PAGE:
Background: Adaptation to hypoxia and consequent pro-inflammatory gene expression of prostate and breast carcinomas have been implicated in the progression toward cancer malignant phenotype. Only partial data are available for the human tumor glioblastoma multiforme (GBM). The aim of our study was to analyze the hypoxic and pro-inflammatory microenvironment in GBMs and to demonstrate that in a stem/progenitor cell line derived from human glioblastoma (GBM-SCs), hypoxia activates a coordinated inflammatory response, evidencing an invasive and migratory phenotype.Methods: From each of 10 human solid glioblastomas, clinically and histopathologically characterized, we obtained three surgical samples taken from the center and the periphery of the tumor, and from adjacent host normal tissue. Molecular and morphological analyses were carried out using quantitative real-time PCR and western blot (WB). GBM stem and differentiated cells were incubated under hypoxic conditions and analyzed for pro-inflammatory gene expression and for invasive/migratory behavior.Results: A panel of selected representative pro-inflammatory genes (RAGE and P2X7R, COX2, NOS2 and, PTX3) were analyzed, comparing tumor, peritumor and host normal tissues. Tumors containing leukocyte infiltrates (as assessed using CD45 immunohistochemistry) were excluded. Selected genes were overexpressed in the central regions of the tumors (i.e. in the more hypoxic areas), less expressed in peripheral regions, and poorly expressed or absent in adjacent normal host tissues. Western blot analysis confirmed that the corresponding pro-inflammatory proteins were also differently expressed. Hypoxic stem cell lines showed a clear time-dependent activation of the entire panel of pro-inflammatory genes as compared to differentiated tumor cells. Biological assays showed that invasive and migratory behavior was strengthened by hypoxia only in GBM stem cells.Conclusions: In human solid glioblastoma we have observed a coordinated overexpression of a panel of pro-inflammatory genes as compared to host normal tissue. We have also evidenced a similar pattern of overexpressed genes in GBM-SCs after hypoxic treatment, showing also a gain of invasive and migratory function that was lost when these stem cells differentiated. We suggest that, as has been previously described for prostatic and mammary carcinoma, in human glioblastoma acquisition of a proinflammatory phenotype may be relevant for malignant progression.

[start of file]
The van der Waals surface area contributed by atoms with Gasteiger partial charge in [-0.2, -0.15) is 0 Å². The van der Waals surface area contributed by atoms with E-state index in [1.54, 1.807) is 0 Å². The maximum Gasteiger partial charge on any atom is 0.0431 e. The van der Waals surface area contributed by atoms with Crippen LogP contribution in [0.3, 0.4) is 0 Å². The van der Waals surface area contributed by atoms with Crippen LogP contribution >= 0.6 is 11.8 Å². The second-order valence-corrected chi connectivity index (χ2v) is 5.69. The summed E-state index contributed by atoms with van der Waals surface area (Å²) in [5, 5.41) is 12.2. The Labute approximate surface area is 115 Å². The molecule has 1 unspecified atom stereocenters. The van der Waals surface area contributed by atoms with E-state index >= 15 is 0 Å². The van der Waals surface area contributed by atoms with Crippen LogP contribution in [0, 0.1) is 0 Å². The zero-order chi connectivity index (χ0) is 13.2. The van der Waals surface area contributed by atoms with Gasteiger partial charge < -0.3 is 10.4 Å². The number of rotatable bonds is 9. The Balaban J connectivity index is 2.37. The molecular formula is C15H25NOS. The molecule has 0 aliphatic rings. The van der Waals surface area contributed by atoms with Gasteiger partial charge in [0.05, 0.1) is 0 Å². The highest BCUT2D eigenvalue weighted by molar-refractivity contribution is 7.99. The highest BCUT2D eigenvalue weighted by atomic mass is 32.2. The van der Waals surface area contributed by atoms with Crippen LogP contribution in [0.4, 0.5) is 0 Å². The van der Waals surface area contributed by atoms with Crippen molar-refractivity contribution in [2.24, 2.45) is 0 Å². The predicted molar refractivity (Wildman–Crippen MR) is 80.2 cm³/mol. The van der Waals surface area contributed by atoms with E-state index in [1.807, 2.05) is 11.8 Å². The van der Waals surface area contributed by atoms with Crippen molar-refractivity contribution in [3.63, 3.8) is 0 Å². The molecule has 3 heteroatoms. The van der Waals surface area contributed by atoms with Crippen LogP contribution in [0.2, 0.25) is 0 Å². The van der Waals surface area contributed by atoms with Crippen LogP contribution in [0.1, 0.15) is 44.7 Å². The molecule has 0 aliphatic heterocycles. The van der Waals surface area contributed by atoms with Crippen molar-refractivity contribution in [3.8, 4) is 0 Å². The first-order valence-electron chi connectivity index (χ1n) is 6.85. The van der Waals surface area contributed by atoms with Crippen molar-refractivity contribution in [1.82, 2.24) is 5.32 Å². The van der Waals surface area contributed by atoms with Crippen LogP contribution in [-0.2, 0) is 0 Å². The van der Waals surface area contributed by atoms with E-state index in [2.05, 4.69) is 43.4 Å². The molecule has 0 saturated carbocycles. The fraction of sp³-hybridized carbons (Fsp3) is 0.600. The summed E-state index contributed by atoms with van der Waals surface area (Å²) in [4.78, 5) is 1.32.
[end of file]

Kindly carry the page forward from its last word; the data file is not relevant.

ASJC Scopus subject areas
- Cellular and Molecular Neuroscience